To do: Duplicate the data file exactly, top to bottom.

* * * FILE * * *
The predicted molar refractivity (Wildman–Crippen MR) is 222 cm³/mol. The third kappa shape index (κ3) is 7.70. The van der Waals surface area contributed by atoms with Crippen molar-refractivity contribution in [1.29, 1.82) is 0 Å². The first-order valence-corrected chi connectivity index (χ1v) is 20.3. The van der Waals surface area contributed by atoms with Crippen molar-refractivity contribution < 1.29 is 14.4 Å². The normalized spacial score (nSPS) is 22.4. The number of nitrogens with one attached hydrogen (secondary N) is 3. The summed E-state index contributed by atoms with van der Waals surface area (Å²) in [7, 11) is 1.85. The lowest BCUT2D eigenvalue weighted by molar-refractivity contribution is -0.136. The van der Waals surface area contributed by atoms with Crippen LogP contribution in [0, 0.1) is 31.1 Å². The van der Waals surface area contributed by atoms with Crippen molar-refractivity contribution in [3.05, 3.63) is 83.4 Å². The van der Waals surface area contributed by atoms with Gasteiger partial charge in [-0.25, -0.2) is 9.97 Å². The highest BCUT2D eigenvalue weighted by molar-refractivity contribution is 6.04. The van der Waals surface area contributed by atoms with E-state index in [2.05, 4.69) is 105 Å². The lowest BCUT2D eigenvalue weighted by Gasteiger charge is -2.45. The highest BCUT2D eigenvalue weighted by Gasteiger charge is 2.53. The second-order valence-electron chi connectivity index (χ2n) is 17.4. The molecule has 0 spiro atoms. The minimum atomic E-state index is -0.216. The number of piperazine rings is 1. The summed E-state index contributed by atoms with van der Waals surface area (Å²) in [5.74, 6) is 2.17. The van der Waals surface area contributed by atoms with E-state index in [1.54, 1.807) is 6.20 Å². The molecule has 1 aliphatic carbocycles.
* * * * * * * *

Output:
The predicted molar refractivity (Wildman–Crippen MR) is 222 cm³/mol. The third kappa shape index (κ3) is 7.70. The van der Waals surface area contributed by atoms with Crippen molar-refractivity contribution in [1.29, 1.82) is 0 Å². The first-order valence-corrected chi connectivity index (χ1v) is 20.3. The van der Waals surface area contributed by atoms with Crippen molar-refractivity contribution < 1.29 is 14.4 Å². The normalized spacial score (nSPS) is 22.4. The number of nitrogens with one attached hydrogen (secondary N) is 3. The summed E-state index contributed by atoms with van der Waals surface area (Å²) in [7, 11) is 1.85. The lowest BCUT2D eigenvalue weighted by molar-refractivity contribution is -0.136. The van der Waals surface area contributed by atoms with Crippen LogP contribution in [0, 0.1) is 31.1 Å². The van der Waals surface area contributed by atoms with Crippen molar-refractivity contribution in [3.05, 3.63) is 83.4 Å². The van der Waals surface area contributed by atoms with Gasteiger partial charge in [-0.25, -0.2) is 9.97 Å². The highest BCUT2D eigenvalue weighted by molar-refractivity contribution is 6.04. The van der Waals surface area contributed by atoms with E-state index in [2.05, 4.69) is 105 Å². The lowest BCUT2D eigenvalue weighted by Gasteiger charge is -2.45. The highest BCUT2D eigenvalue weighted by Gasteiger charge is 2.53. The second-order valence-electron chi connectivity index (χ2n) is 17.4. The molecule has 0 spiro atoms. The minimum atomic E-state index is -0.216. The number of piperazine rings is 1. The summed E-state index contributed by atoms with van der Waals surface area (Å²) in [5.74, 6) is 2.17. The van der Waals surface area contributed by atoms with E-state index in [1.54, 1.807) is 6.20 Å². The molecule has 1 aliphatic carbocycles.